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Dear Sir or Madam...

The John Lennon Series
by Jude Southerland Kessler

Hello, Goodbye

Comment? Question?

Reference Library: It's Is All You Need

From: (saki)
Subject: Re: Guitar weeping..
Date: Sun, 10 Mar 1996 07:17:14 GMT

Bob Johns (100710.640@CompuServe.COM) wrote:

Can anyone tell me (as a naive new Beatles fan), who George Harrison is refering too in My Guitar Gently weeps? Particularly the line `I look at you all and I see all the love that is sleeping...`

It's about love.

Love unrealized, love left in its seed, unscarified, unborn. It's the love that's sleeping, the love that's never burst its vegetal bud.

And with it are all the unrealized realities of life; the grim dimensionless soul that has no determination, who is bought and sold and controlled by someone else.

Worse yet, it's the love that never declares itself, the love that lacks courage to *be*. And that's the greatest tragedy of all! (Check out Dr. Macca's late-period solo work "This One" for a fine treatise on what one ought to do before one loses the opportunity forever).

But re: "While My Guitar Gently Weeps":

This is the cynical view, of course. Harrison was ever the complainer, the lamenter, the mourner of love's lost opportunity. That's what his guitar weeps for here (or perhaps it's more accurate to say that Eric Clapton's guitar is the one that weeps!).

But is it so surprising that the Beatles usually write about love?

Almost all their songs explore it, one way or another. And if you're at a loss to understand what they mean, in almost any given circumstance, try love.

Odd thing, that. You take four average guys from any one town, mix them together with whatever talent they may happen to have, whatever camaraderie, whatever stray spark of occasional genius...and rare's the outcome that you'll get such universal eloquence about a topic we're all supposed to understand already.

Yet we don't understand it. If we did, the music wouldn't have such power over us. The message is like a prayer, a mantra---some elemental lesson we're all too dense to comprehend, most of the time.

Even in these cavalier years, our ironic nineties, we're capable of falling down in a dead faint over the deft certainty of lyrical truth, when it's presented to us by singers who (it was once said) had ceased to grant us their wisdom some twenty-six years ago: "Thought I'd been in love before/But in my heart I wanted more...."

Maybe that's why poets got away with writing love ballads, for so many centuries...our memories (collective and otherwise) are too weak to recall love's truth, without some modern balladeer to remind us.

The particular balladeers on whom we depend have never failed us. And how fortunate that they regrouped to bring home this vision once more!

But how did the Beatles learn it so well? Where did they get this insight? Who was responsible for their prescience?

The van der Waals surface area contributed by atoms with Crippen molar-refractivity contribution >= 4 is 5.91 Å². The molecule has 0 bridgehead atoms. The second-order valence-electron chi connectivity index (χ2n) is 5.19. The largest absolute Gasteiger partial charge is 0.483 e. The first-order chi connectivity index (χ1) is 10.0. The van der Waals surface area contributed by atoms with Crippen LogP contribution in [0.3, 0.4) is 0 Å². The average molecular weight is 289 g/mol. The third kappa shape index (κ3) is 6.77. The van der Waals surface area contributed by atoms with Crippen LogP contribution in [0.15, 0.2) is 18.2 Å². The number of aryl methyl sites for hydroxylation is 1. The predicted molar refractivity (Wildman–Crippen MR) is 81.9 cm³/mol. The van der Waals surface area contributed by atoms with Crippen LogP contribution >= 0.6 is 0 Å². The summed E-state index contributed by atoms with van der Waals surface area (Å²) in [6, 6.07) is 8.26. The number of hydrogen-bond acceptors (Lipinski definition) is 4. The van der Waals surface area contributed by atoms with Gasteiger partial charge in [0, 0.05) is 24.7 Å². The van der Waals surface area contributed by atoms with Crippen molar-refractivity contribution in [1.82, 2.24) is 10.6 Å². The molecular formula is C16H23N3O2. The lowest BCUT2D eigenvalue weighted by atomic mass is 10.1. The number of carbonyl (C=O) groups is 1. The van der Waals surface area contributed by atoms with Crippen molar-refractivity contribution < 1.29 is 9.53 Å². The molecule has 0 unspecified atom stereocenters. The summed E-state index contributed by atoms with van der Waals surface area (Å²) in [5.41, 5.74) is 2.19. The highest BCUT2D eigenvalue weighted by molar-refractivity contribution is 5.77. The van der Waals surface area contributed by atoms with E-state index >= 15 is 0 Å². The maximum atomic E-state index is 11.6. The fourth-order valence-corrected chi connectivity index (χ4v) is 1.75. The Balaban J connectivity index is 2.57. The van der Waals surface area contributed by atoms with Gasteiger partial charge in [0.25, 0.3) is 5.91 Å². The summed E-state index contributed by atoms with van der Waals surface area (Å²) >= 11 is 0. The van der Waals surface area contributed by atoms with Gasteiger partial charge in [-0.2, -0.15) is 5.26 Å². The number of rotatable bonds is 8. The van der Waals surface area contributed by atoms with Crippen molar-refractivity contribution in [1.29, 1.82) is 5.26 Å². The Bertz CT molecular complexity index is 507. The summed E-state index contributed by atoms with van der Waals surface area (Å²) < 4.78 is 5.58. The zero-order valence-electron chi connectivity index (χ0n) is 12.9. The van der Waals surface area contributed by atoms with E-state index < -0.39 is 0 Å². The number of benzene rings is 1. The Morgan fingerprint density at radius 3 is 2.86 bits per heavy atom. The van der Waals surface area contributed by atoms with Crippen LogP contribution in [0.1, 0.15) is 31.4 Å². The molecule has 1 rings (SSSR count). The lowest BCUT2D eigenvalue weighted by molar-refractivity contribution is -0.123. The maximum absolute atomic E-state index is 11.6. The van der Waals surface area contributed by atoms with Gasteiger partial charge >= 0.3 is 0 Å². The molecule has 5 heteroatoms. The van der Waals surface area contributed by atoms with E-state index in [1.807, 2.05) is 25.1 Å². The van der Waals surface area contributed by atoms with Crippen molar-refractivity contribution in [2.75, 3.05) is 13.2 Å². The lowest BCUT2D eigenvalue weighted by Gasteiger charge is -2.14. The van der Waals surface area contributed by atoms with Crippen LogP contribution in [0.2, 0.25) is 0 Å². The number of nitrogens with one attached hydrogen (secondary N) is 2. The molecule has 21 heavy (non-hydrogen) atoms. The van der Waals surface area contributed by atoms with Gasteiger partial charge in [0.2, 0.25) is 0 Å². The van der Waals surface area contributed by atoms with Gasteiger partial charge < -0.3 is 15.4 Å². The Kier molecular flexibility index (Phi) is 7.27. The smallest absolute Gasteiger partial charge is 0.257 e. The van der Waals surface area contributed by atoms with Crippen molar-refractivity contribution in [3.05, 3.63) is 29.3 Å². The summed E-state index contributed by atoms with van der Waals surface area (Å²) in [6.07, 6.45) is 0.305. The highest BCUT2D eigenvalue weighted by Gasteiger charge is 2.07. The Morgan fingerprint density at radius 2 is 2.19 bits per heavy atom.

Because when you look at their lives---at least their lives in the sixties---it's hard to imagine that their personal experiences could have added up to such a divine equation.

They seemed to have such varieties of upbringing, of minor romantic tempests. Surely mere biography can't explain how they knew the multihued threads of love's tapestry.

But no matter where you turn, that's what they sing, in a lyrical and harmonic weave that's as sacred as the truths of antiquity.

More than any other noun in their compositional oeuvre, they remark on the subject of love. That's they word that occurs more often than any other (save the odd determiner or pronoun): "Love".

And how many permutations and intricacies!

From the simplest:

You know I love you. You're the only love. You'll never know how much I really love you. Only a fool would doubt our love. Imagine I'm in love with you. Deep in love, not a lot to say. I'm in love for the first time, don't you know it's gonna last....

To the most complex:

You've got to hide your love away. I would hate my disappointment to show. I'm not what I appear to be. Or should I say she once had me. How can you laugh when you know I'm down? Love was such an easy game to play. And she promises the earth to me and I believe her. When she says her love is dead you think she needs you. Love has a nasty habit of disappearing overnight....

To the hopeful:

Love you whenever we're together, love you when we're apart. Seems that all I've really been doing, is waiting for you....

I know Beatlemania was full of hype and hyperbole, but when you strip it back to its inner essential kernel (which is exactly what you have to do in any proper harvest), the everyday effluvia falls back like a bad dream, and you're left with the message most pop groups of the nineties (let alone the sixties!) would *never* admit was vital to humankind.

But it's no different now than it was thirty years ago, or three hundred, or three thousand.

Men and women love just the same. And the Beatles found out the heart's most inner need, and keep repeating it to us, lest we forget the message we've been trying to learn since our minds first felt conscious thought, and first yearned to hear the warmth of love articulated in sound.

If anyone desires it, that message is still fresh and sweet in their songs.

All one needs is the faith to perceive it.

"Sometimes you think you're crazy, but you know you're only mad."

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